Chen relishes 'first rest in seven years'
Blind activist Chen Guangcheng appeared happy and upbeat as he arrived in New York yesterday, bringing an end to a seven-year saga of confinement that culminated in tense diplomatic negotiations after he fled to the US embassy in Beijing a month ago.
Leaning on crutches and with a plaster cast to mend an injury suffered to his right foot during his dramatic escape, Chen smiled and waved to a cheering crowd of supporters before speaking to reporters outside a university housing complex in Manhattan's Greenwich Village.
'After such turbulence, I have finally come here from Dongshigu village in Shandong ,' said Chen, who has accepted a research fellowship at New York University's School of Law. 'I am very glad that the Chinese government has remained restrained and calm when handling my case.'
His flight landed on Saturday evening in Newark, New Jersey, after 13 hours. He was then taken to the university by US State Department officials and his law professor friend, Jerome Cohen. The university has admitted Chen as a special student.
'For the past seven years, I have never had a weekend that I could take rest,' Chen said. 'Now I am here, I can do a bit of recuperation for body and in spirit.'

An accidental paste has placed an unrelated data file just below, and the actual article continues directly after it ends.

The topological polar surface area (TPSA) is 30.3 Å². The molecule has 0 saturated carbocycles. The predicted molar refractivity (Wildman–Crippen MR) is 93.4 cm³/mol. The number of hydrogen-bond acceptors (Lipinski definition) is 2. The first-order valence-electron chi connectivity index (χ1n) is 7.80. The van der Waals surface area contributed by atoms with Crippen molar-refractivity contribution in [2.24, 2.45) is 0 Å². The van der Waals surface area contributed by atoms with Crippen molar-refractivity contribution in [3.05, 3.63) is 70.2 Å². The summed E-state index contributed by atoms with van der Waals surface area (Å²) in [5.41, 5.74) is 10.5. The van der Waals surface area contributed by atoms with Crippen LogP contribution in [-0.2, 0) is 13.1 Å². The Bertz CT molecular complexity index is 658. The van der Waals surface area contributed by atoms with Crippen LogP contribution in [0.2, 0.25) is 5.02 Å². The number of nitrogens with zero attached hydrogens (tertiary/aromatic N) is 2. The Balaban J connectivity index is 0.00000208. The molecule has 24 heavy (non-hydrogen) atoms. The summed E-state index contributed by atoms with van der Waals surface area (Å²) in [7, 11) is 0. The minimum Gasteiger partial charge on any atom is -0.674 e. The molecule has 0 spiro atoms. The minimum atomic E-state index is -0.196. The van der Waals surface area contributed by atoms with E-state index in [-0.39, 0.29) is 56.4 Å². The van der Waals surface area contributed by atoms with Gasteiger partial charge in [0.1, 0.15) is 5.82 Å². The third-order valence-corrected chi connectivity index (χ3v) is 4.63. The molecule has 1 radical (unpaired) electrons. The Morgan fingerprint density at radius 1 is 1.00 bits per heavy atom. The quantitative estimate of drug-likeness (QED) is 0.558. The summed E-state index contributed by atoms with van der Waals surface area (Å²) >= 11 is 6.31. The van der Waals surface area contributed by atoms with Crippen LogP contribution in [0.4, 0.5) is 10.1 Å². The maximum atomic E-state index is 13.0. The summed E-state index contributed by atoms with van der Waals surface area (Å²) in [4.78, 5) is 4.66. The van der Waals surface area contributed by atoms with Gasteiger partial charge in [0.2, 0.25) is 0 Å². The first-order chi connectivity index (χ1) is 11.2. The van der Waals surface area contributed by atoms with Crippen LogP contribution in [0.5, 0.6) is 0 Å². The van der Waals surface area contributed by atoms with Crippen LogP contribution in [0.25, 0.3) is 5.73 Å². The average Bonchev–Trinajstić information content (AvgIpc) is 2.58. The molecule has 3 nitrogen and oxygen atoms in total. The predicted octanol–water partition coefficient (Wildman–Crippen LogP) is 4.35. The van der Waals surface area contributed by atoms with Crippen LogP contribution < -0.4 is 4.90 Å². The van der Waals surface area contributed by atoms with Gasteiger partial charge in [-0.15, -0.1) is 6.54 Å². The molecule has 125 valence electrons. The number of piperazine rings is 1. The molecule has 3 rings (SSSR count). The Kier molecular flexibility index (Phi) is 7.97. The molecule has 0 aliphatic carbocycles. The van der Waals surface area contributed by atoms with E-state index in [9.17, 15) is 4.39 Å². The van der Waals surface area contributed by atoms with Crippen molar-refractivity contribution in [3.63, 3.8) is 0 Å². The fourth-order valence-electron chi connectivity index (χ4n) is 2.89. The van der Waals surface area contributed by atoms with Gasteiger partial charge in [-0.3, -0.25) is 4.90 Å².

He took only one question from reporters, replying 'yes' when asked if he would return to China. In prepared remarks he said: 'Equality and justice have no boundaries.'
The 40-year-old activist said the Chinese government had promised to protect his rights as a citizen while he was out of the country.
'I'm very grateful for the assistance of the American embassy and also [for] receiving a promise from the Chinese government for protection of my rights as a citizen over the long term. I believe that the promise from the central government is sincere and they are not lying to me.'
His wife Yuan Weijing was with him at the beginning of the press session before leaving to 'take care of the two children'.
Chen, who had been under house arrest since being released from a four-year prison term in 2010 for his opposition to forced sterilisations and abortions in his home province, repeatedly expressed his gratitude to people who supported him.
'The US embassy gave me a lot of assistance during critical moments,' he said. 'I hope to continue getting their assistance in the future.'
Officials from Britain, Canada, France and Sweden also kept in contract with him, he said.
Crowds of onlookers and supporters gathered at Newark Airport and the university hours before Chen appeared. At the university, the crowd applauded Chen and chanted 'human rights' before he spoke.
Former Tiananmen Square student leader Chai Ling, who was at the airport and the university, described Chen as a hero, but also said Chen would still have to be careful about saying or doing something in the US that could provoke authorities to crack down on his family at home.